20 Sequences and functions As outcomes, Year 8 pupils should, for example: Given inputs and outputs, find the function. Given a linear function, put random data in order and use difference patterns to help find the function. For example, find the rule:, 3, 5, 1, 4?? 5, 7, 11, 3, 9 Reorganise the data: Input (x) Output (y) Difference Recognise differences of. Try x x + c. From the first entry, find that c = 1. Check other values. 5, 11, 3, 15, 7?? 15, 7, 11, 35, 19 Reorganise the data: Input (x) Output (y) Difference As outcomes, Year 9 pupils should, for example: Plot the graph of a linear function, together with its inverse, on paper or using ICT. y y = x y = x Observe the relationship between the two graphs: each is the reflection of the other in the line y = x. Know some properties of quadratic functions and features of their graphs. The graph is a curve, symmetrical about the vertical line through its turning point. The value of the ycoordinate at the turning point is either a maximum or a minimum value of the function. x y = x/ Recognise that the first two differences are 4, where x is increasing by each time. Try x x + c. From the first entry, find that c = 5. Check other values. Link linear functions to linear sequences, particularly difference patterns (pages ). Link to properties of quadratic sequences (pages 15 3), and plotting graphs of simple quadratic and cubic functions (pages 170 1). Know some properties of functions produced by combining number operations. Two additions, two subtractions, or an addition with a subtraction, will simplify to a single addition or subtraction. Two multiplications, two divisions, or a multiplication with a division, will simplify to a single multiplication or division. A function may often be expressed in more than one way, e.g. x x is equivalent to x (x 1). Changing the order of two operations will often change the function, e.g. x 3x 4 is different from x 3(x 4). The inverse of two combined operations is found by inverting the operations and reversing the order, e.g. the inverse of x (x 1) is x x/ + 1. Link to inverse operations, equations and formulae (pages ). Crown copyright 001 Y789 examples 163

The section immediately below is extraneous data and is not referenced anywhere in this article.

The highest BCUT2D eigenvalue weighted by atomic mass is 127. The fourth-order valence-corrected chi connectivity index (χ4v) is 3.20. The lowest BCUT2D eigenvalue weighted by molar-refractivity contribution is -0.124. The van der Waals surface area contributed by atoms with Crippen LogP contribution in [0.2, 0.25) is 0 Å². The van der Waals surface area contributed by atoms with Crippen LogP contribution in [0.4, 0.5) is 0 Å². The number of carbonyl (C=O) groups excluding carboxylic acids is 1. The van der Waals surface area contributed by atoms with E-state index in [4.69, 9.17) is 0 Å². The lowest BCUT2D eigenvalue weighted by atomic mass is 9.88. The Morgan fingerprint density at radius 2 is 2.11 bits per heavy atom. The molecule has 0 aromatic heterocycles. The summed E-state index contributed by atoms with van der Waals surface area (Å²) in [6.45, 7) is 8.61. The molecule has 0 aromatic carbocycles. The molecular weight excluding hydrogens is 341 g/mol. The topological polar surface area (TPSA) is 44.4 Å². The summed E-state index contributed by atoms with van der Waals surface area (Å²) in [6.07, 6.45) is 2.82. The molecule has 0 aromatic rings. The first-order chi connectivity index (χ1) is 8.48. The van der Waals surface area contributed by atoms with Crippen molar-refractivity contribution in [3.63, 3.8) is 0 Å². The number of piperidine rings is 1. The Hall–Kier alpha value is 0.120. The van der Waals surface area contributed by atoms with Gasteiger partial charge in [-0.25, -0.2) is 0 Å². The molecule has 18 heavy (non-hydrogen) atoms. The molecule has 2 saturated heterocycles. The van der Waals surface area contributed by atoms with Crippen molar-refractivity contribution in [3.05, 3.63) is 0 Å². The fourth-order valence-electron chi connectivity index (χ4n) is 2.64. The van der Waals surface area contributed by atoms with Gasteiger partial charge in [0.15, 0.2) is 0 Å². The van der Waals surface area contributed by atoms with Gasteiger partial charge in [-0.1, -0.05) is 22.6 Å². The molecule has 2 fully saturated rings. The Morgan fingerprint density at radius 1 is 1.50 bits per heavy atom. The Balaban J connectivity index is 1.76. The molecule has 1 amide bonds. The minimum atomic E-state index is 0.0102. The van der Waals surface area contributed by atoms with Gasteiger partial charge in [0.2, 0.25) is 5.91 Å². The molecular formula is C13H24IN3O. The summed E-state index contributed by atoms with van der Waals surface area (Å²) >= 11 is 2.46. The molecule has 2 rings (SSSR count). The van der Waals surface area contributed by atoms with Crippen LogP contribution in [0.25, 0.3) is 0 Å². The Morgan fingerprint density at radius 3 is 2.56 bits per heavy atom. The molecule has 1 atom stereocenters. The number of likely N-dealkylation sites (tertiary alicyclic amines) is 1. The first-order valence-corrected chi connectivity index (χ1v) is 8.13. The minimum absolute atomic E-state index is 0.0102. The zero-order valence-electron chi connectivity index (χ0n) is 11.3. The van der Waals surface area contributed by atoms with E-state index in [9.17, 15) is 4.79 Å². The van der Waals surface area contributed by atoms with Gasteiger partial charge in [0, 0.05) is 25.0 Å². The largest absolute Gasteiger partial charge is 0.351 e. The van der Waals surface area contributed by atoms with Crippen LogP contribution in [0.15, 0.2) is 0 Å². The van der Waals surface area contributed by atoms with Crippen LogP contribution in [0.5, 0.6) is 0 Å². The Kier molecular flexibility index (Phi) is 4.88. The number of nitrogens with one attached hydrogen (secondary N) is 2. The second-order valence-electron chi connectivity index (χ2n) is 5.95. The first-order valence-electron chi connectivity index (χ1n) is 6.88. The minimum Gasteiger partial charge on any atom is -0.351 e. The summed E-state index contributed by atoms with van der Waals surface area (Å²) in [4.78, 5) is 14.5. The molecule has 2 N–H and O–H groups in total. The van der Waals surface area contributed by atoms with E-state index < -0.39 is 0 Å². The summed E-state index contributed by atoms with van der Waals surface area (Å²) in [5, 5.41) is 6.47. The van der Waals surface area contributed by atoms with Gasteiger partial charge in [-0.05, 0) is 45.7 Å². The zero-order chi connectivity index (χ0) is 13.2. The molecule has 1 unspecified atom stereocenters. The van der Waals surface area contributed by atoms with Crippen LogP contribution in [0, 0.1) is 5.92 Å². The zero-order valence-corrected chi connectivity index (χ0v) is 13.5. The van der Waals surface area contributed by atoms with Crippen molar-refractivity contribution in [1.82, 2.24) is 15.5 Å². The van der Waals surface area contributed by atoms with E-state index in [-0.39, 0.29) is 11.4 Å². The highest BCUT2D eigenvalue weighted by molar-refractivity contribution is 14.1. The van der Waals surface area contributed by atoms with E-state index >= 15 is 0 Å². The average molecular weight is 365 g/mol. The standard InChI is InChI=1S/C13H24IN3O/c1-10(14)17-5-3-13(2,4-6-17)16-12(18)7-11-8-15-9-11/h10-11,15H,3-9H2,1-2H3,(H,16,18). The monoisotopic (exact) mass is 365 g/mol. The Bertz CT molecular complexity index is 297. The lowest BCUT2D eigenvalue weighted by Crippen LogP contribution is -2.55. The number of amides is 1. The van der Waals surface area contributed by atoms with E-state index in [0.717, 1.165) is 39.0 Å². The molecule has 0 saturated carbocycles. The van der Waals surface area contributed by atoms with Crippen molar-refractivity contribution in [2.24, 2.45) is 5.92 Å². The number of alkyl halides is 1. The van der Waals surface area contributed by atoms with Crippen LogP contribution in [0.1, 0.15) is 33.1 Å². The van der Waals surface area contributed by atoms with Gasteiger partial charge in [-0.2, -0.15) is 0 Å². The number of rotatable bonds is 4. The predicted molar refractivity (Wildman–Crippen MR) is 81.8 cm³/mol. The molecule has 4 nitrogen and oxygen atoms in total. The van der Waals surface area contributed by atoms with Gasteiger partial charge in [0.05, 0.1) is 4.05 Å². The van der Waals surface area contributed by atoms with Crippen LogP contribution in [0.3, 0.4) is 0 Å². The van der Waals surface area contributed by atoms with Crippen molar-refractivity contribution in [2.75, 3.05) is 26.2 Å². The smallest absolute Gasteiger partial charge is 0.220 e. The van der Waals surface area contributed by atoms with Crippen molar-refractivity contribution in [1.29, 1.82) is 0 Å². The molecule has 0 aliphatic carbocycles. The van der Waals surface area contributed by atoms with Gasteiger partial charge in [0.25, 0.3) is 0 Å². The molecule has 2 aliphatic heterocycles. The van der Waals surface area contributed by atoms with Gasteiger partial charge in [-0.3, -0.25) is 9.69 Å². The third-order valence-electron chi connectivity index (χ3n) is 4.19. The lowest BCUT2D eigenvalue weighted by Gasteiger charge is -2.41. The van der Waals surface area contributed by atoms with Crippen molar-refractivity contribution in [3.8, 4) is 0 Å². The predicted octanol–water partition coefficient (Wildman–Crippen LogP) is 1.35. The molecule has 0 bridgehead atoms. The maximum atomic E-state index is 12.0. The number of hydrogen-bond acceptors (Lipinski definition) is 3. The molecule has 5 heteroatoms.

ALGEBRA. Find the nth term, justifying its form by referring to the context in which it was generated
ALGEBRA Pupils should be taught to: Find the nth term, justifying its form by referring to the context in which it was generated As outcomes, Year 7 pupils should, for example: Generate sequences from
More informationNumeracy Targets. I can count at least 20 objects
Targets 1c I can read numbers up to 10 I can count up to 10 objects I can say the number names in order up to 20 I can write at least 4 numbers up to 10. When someone gives me a small number of objects
More informationDecimals and Percentages
Decimals and Percentages Specimen Worksheets for Selected Aspects Paul Harling b recognise the number relationship between coordinates in the first quadrant of related points Key Stage 2 (AT2) on a line
More informationIn mathematics, there are four attainment targets: using and applying mathematics; number and algebra; shape, space and measures, and handling data.